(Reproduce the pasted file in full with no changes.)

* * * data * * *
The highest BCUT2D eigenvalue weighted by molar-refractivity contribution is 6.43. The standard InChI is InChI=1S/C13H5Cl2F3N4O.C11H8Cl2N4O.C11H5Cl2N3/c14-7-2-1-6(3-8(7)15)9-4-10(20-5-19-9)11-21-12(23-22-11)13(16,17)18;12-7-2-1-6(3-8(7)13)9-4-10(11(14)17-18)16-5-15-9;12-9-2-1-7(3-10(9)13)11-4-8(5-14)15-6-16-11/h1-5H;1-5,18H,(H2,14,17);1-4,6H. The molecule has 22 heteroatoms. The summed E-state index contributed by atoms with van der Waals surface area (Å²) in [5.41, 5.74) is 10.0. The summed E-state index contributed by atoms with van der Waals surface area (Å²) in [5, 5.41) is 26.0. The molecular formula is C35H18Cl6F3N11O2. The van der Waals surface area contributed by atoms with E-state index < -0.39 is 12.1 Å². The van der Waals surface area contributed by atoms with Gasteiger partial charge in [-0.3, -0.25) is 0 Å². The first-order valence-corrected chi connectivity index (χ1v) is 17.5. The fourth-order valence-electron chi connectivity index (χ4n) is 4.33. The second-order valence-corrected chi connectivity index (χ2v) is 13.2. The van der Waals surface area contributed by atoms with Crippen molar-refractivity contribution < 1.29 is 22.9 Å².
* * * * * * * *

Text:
The highest BCUT2D eigenvalue weighted by molar-refractivity contribution is 6.43. The standard InChI is InChI=1S/C13H5Cl2F3N4O.C11H8Cl2N4O.C11H5Cl2N3/c14-7-2-1-6(3-8(7)15)9-4-10(20-5-19-9)11-21-12(23-22-11)13(16,17)18;12-7-2-1-6(3-8(7)13)9-4-10(11(14)17-18)16-5-15-9;12-9-2-1-7(3-10(9)13)11-4-8(5-14)15-6-16-11/h1-5H;1-5,18H,(H2,14,17);1-4,6H. The molecule has 22 heteroatoms. The summed E-state index contributed by atoms with van der Waals surface area (Å²) in [5.41, 5.74) is 10.0. The summed E-state index contributed by atoms with van der Waals surface area (Å²) in [5, 5.41) is 26.0. The molecular formula is C35H18Cl6F3N11O2. The van der Waals surface area contributed by atoms with E-state index < -0.39 is 12.1 Å². The van der Waals surface area contributed by atoms with Gasteiger partial charge in [-0.3, -0.25) is 0 Å². The first-order valence-corrected chi connectivity index (χ1v) is 17.5. The fourth-order valence-electron chi connectivity index (χ4n) is 4.33. The second-order valence-corrected chi connectivity index (χ2v) is 13.2. The van der Waals surface area contributed by atoms with Crippen molar-refractivity contribution < 1.29 is 22.9 Å².